Sometimes you see a story and you can't believe what you are reading. I have been watching Google News pretty carefully on this and, unless my search terms are not up to snuff, I think The Christian Science Monitor is way out in front on a major story in Iraq. Of the many dark fears about the U.S. presence there, none has been darker than the spectre of outright civil war involving the Shiites, Kurds and the old ruling elite in the Sunni Triangle. Now, reporter Jill Carroll has this Baghdad-datelined story. The lead? Key Sunni leaders have met to work on plans to participate in the government that, as Carroll puts it, was "formed by elections they boycotted."
The meeting was a reversal for Sunni leaders who have supported insurgents and urged US troops to leave Iraq immediately.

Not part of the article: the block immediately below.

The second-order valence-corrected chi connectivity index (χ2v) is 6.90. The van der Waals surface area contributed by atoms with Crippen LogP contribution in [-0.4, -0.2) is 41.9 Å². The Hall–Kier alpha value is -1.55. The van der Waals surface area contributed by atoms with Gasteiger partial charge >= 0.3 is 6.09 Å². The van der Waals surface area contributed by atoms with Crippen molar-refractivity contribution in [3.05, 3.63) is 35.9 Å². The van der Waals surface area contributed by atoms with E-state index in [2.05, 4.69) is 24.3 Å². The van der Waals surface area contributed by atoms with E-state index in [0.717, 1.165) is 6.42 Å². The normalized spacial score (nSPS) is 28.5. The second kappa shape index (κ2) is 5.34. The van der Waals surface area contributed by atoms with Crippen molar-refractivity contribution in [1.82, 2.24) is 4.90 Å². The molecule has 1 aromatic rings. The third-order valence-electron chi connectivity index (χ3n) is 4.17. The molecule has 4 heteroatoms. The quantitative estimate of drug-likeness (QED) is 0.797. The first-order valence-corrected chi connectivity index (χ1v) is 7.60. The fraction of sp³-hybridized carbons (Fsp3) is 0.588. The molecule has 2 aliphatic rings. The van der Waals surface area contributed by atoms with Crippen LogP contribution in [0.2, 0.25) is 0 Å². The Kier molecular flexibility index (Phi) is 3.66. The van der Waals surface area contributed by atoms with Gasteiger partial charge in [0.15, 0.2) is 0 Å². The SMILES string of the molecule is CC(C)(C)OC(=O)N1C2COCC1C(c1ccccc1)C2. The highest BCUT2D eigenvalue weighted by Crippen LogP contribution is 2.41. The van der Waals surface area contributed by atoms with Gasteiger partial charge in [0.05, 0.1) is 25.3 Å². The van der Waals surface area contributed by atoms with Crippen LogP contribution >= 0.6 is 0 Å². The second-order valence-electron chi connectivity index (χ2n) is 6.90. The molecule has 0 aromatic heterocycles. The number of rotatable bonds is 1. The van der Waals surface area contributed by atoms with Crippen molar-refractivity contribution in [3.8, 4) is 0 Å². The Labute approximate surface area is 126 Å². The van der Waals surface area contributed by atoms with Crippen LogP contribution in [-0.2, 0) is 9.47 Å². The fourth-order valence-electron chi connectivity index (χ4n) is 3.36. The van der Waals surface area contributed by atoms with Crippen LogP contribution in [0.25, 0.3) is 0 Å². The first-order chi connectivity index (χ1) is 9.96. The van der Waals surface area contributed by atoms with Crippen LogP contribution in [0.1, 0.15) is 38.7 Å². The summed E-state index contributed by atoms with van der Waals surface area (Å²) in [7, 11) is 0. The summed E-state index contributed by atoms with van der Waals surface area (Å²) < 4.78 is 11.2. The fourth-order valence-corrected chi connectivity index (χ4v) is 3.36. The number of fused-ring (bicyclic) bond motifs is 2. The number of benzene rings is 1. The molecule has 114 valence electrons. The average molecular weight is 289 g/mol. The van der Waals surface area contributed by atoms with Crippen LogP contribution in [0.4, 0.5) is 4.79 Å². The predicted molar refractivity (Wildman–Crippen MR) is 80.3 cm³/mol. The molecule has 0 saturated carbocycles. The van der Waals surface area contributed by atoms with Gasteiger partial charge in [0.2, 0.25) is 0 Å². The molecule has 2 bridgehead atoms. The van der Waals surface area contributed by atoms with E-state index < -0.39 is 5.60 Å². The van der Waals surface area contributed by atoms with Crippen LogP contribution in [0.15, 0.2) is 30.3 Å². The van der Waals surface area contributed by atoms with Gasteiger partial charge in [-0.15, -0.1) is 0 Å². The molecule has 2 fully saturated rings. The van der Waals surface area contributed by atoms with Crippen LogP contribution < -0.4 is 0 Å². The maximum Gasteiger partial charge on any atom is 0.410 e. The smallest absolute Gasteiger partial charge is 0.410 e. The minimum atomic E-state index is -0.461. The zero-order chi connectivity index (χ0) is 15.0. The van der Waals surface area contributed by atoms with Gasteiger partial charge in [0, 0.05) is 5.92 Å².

The new effort, observers say, appears to be an admission that their strategy -- to stop Iraq's election and denounce the formation of a new government -- has failed. Bringing the former ruling class into Iraq's emerging power structure, they add, could help quell the insurgency.
"Participation of the Sunnis is both religiously important and politically important," says John Esposito, a professor at Georgetown University who specializes in Islam and international affairs. "It can establish a precedent for other Sunni leaders to become involved."
Who took part in this breakthrough meeting? Members of the Muslim Scholars Association were there, representing religious groups close to the insurgency. There were leaders from the so-called Sunni Triangle. Clearly this is just the first hint of a longer process, if the story is solid.
The question for me at this point is simple: Where are the other major media on this? Does the Monitor really have this on its own?
Again, there is no bigger story in Iraq -- short of a stash of nuclear weapons showing up in a suburban storage facility -- than the possibility that the Sunni led insurgency might be weakening or splintering.
Help me out here, people. Who else has this story?